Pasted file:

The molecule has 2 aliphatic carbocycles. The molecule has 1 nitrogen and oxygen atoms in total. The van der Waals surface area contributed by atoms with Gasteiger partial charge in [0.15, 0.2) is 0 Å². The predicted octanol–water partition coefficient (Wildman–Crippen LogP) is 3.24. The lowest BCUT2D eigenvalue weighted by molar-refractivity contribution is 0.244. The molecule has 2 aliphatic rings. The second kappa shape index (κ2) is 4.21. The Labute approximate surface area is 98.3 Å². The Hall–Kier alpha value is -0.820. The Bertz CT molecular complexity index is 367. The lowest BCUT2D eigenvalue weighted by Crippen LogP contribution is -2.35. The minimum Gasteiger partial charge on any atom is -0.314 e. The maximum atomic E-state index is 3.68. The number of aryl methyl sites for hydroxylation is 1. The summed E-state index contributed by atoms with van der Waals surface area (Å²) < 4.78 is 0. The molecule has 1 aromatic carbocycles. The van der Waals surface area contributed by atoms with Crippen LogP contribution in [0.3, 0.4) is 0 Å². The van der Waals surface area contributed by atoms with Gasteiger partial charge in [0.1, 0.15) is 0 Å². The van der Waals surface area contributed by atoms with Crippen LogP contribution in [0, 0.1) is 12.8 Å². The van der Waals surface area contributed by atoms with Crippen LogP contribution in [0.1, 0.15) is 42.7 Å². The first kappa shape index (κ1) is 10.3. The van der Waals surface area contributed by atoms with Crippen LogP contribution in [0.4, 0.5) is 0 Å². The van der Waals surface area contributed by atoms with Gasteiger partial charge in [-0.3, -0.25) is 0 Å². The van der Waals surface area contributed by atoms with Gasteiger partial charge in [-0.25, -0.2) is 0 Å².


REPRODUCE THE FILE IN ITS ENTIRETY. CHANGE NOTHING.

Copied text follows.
The molecule has 2 aliphatic carbocycles. The molecule has 1 nitrogen and oxygen atoms in total. The van der Waals surface area contributed by atoms with Gasteiger partial charge in [0.15, 0.2) is 0 Å². The predicted octanol–water partition coefficient (Wildman–Crippen LogP) is 3.24. The lowest BCUT2D eigenvalue weighted by molar-refractivity contribution is 0.244. The molecule has 2 aliphatic rings. The second kappa shape index (κ2) is 4.21. The Labute approximate surface area is 98.3 Å². The Hall–Kier alpha value is -0.820. The Bertz CT molecular complexity index is 367. The lowest BCUT2D eigenvalue weighted by Crippen LogP contribution is -2.35. The minimum Gasteiger partial charge on any atom is -0.314 e. The maximum atomic E-state index is 3.68. The number of aryl methyl sites for hydroxylation is 1. The summed E-state index contributed by atoms with van der Waals surface area (Å²) < 4.78 is 0. The molecule has 1 aromatic carbocycles. The van der Waals surface area contributed by atoms with Crippen LogP contribution in [0.3, 0.4) is 0 Å². The van der Waals surface area contributed by atoms with Gasteiger partial charge in [0.1, 0.15) is 0 Å². The van der Waals surface area contributed by atoms with Crippen LogP contribution in [0, 0.1) is 12.8 Å². The van der Waals surface area contributed by atoms with Crippen LogP contribution in [0.1, 0.15) is 42.7 Å². The first kappa shape index (κ1) is 10.3. The van der Waals surface area contributed by atoms with Crippen LogP contribution in [0.4, 0.5) is 0 Å². The van der Waals surface area contributed by atoms with Gasteiger partial charge in [-0.3, -0.25) is 0 Å². The van der Waals surface area contributed by atoms with Gasteiger partial charge in [-0.25, -0.2) is 0 Å².